Anyone who’s ever been to the Netherlands will have been hit by one overwhelming impression: boy is that country flat! You can often see for miles and miles, with rows of trees providing the odd ‘break’ in the landscape. And although the country has almost 300 miles of coast, because the Netherlands effectively formed itself around the estuaries of a series of rivers, the coast is one large sandy beach, with a significant dune landscape protecting the land from the sea.
So when the Team behind the South West Coast Path and I, supported by the Jurassic Coast Partnership, went to the Netherlands, to present England’s South West Coast to some 100,000 (!) Dutch visitors at the annual ‘Vakantiebeurs’ (a large Holiday Exhibition in the Netherlands), we had no idea as to how those people so used to flat landscapes would respond to the 600+ miles of South West Coast Path as we know it. A landscape full of spectacular cliffs, heights of up to almost 200 meters above sea level (Golden Cap), coves and beaches, fascinating history, and generally hugely varied.
Well, it is safe to say that if the responses we got were anything to go by, the Dutch just love our coast. 1,000’s came by our stand and chatted, with many already having some experience of our coast, and some even stating they had walked parts of it.
It was quite amazing that where many countries / regions presenting themselves at the Vakantiebeurs had to ‘sell’ their areas first, before even talking about more detailed itineraries, things to do, accommodation, etc., what became clear very quickly was that the South West of England in general, and the coast path and Jurassic Coast in particular, had ‘sold’ themselves already, so when chatting, we could focus on the details (“How do I best get there?” “What’s the weather like?” were just two of the very common questions).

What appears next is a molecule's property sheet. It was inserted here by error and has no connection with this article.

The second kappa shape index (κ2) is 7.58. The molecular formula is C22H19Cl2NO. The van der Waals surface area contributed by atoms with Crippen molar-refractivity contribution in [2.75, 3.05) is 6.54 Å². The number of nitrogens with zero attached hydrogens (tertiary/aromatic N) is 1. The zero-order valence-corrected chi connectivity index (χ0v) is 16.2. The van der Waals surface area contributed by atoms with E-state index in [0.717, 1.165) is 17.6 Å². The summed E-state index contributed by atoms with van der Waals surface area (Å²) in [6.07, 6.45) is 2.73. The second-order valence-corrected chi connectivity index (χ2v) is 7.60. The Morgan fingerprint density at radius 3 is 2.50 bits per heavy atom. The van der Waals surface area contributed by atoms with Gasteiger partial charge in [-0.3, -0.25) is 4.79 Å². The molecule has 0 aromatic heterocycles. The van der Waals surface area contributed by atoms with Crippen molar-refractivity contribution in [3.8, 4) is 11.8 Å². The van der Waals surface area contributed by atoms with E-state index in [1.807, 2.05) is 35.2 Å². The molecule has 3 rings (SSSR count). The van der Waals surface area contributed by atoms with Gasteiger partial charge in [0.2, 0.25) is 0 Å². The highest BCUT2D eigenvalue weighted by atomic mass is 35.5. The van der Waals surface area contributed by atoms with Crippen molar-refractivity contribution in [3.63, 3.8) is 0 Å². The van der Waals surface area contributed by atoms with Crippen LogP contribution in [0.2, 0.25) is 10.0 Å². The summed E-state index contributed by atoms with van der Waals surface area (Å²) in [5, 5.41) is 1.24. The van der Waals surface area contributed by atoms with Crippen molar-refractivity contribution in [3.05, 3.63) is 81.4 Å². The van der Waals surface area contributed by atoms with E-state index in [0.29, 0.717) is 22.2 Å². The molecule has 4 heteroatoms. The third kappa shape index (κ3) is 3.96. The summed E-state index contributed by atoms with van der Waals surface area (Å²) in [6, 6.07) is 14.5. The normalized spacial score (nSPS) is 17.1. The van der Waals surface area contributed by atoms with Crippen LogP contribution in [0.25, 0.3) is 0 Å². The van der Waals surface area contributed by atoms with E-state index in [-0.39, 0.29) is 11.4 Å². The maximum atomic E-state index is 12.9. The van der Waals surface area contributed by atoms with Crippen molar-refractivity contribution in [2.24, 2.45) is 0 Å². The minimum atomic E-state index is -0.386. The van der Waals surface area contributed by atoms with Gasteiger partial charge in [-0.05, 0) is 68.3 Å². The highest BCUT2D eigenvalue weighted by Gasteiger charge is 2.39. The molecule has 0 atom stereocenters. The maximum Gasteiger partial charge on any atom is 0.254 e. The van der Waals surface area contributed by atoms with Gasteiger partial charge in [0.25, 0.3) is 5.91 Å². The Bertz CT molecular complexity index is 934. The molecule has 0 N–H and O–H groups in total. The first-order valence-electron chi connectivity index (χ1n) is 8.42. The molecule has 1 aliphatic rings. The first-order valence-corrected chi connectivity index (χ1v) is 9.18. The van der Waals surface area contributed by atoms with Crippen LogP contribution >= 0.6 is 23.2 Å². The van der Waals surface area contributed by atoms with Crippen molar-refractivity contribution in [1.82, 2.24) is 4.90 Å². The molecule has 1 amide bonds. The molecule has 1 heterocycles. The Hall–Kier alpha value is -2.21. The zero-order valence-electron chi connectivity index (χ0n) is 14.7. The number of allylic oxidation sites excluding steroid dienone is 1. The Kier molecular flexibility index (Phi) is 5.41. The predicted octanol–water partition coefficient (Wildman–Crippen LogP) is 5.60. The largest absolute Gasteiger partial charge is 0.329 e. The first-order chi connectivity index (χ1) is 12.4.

The Jurassic Coast – As Seen on (Dutch) TV
People’s grasp of, and enthusiasm for our beautiful coast was just great. Helped by some extensive TV coverage lately, i.e. Countryfile and Coastal Path (yes, the Dutch watch BBC too!) and series such as Poldark and Broadchurch (both have been on Dutch TV), we were asked hugely detailed questions, and were able to communicate with many of them the finer intricacies of a visit to ‘our’ part of the world.
One very noticeable trend we saw was that many walkers are keen to cover a large stretch of the Coast Path, and that itineraries including the right accommodation (“Can we dry our boots?”) plus baggage transfers, ideally with access to rail or air routes, are going to be increasingly popular over the years to come. And given a large part of the audience we saw was either ‘pre’ or ‘post’ school age children, these are (potential) visitors who can help stimulate the South West Economy in the shoulder months, indeed the period the area usually has some spare capacity.
So when you’re on the Coast Path next, you may well hear a rather guttural language that isn’t English. Just say ‘hallo’, or ‘goedemorgen’, and demonstrate that South West Hospitality is alive and kicking!
Ruud Jansen Venneboer